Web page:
Acer:real scrap, problems. What about Dell?

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I've recently had a very bad experience with Acer (see below) and I wonder
if there's any chance I'd be more satisfied with Dell. (I'm used to clones.
The last one I assembled myself and is now in its 8th year.)

Since I intend to use Linux, like in the past 7 years, I first checked their
Linux offering. It's awfully expensive. For $1000, he Precision offers:

An insignificant E4600 cpu, 1 GB RAM and 80 GB HD.

For half this price, you get an Inspiron 530 with a Q8200, 3
GB RAM and 500 GB HD. A 230 page take apart manual is online.

I suppose the Inspiron doesn't have a reset button, which is silly.
Otherwise, what's the difference?



I bought an Acer 2 weeks ago, and it was a problem after another. There's no
reset button, the on/off switch is supposed to serve this purpose when you
press it FOR $ SECONDS. The problem is it works only when the computer is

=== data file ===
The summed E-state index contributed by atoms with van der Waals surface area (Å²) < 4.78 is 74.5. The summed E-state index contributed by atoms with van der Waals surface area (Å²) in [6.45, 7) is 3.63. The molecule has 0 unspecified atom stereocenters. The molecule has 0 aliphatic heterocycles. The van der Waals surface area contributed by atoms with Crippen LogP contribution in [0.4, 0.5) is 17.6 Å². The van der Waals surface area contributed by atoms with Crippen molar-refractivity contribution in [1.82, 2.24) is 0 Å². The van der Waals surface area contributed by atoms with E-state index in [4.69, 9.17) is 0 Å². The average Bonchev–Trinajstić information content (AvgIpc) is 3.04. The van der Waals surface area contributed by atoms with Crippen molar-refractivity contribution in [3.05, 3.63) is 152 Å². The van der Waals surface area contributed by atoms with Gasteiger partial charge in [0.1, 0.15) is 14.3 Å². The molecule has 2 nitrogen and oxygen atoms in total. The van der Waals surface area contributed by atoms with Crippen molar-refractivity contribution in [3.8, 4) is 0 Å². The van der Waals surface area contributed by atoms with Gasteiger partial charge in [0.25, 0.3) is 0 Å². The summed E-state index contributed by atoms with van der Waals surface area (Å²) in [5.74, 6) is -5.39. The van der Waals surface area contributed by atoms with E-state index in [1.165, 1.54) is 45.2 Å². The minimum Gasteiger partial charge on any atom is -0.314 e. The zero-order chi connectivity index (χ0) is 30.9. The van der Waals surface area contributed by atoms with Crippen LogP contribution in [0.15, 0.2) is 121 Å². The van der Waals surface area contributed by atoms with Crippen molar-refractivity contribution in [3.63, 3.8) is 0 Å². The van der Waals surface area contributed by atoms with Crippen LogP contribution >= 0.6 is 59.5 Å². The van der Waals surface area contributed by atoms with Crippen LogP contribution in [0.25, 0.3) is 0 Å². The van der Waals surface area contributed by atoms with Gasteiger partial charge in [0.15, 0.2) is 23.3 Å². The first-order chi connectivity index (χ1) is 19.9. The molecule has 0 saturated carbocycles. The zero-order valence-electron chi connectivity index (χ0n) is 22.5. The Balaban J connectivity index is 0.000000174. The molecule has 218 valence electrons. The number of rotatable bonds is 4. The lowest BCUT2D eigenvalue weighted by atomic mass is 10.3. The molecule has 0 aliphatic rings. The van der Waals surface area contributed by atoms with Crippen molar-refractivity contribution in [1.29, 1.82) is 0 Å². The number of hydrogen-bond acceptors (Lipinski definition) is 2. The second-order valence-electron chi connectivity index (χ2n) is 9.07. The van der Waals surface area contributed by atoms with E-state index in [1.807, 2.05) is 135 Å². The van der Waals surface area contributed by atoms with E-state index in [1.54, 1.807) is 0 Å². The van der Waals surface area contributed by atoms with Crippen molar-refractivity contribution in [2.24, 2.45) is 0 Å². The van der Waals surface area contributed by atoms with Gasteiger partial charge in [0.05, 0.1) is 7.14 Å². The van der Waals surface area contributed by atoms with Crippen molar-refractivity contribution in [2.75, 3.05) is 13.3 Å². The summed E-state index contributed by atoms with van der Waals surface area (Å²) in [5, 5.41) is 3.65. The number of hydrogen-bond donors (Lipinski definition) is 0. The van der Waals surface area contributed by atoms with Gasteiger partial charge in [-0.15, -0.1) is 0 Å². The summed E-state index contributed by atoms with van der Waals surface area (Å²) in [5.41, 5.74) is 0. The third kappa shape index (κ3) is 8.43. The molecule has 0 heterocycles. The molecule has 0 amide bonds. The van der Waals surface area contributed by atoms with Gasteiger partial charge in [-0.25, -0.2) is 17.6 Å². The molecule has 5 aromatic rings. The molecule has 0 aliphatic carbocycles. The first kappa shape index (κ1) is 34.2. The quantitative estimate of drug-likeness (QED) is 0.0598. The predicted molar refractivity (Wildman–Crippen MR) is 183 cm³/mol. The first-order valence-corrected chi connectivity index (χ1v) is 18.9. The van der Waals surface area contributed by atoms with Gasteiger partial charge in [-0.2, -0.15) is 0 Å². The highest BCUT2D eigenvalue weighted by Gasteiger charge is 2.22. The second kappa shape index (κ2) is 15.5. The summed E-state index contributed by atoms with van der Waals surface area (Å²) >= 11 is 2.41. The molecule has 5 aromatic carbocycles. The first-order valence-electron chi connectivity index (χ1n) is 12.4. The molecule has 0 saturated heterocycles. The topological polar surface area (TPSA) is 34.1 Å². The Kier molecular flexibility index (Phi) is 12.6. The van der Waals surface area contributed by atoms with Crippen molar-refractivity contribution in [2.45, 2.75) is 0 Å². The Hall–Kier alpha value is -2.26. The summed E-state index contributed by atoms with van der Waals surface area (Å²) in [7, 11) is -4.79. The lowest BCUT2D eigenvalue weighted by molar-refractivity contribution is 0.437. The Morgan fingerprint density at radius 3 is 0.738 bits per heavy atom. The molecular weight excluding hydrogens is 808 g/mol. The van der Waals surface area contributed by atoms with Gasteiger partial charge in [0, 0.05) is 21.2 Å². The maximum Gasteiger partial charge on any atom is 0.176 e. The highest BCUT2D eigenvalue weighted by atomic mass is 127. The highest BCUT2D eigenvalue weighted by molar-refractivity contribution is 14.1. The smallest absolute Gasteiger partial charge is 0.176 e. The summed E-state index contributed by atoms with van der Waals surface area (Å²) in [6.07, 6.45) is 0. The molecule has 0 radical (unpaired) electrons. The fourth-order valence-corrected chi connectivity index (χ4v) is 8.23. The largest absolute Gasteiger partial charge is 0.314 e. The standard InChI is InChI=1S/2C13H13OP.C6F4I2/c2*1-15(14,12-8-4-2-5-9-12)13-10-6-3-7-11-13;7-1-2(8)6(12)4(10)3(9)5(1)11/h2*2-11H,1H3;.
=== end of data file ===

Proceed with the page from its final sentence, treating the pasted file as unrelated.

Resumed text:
fully functional. :)

it worked perfectly with a Fedora LiveCD except that, after the CD had
ejected, there was no way to shut down the computer except pull the plug.
The support person at Staples suggested I do a Windows upgrade. Of course,
it didn't help. The computer didn't boot thereafter.

With Linux, it didn't boot at first. The BIOS is devised by Acer and there's
an option for the "Install OS". If it is set to Windows... or Auto, as was
the case, Linux won't boot. OTOH, Windows will get to the install screen,
even if Others (e.g. Linux, says the BIOS) is selected. In other words,
it's only a Linux bugger.

Unfortunately, before I found this solution, I tried "Single Channel
Memory" mode, thinking the problem might be with memory configuration.
It then took about an hour for a memory check, it was the same on next
reboots... and there was no way to get back to the BIOS. This option
locks you out of the BIOS, something I had never encountered on any
computer. In other words, the BIOS is completely fucked up.

So, I had to remove the battery to get back to the defaults. Removing a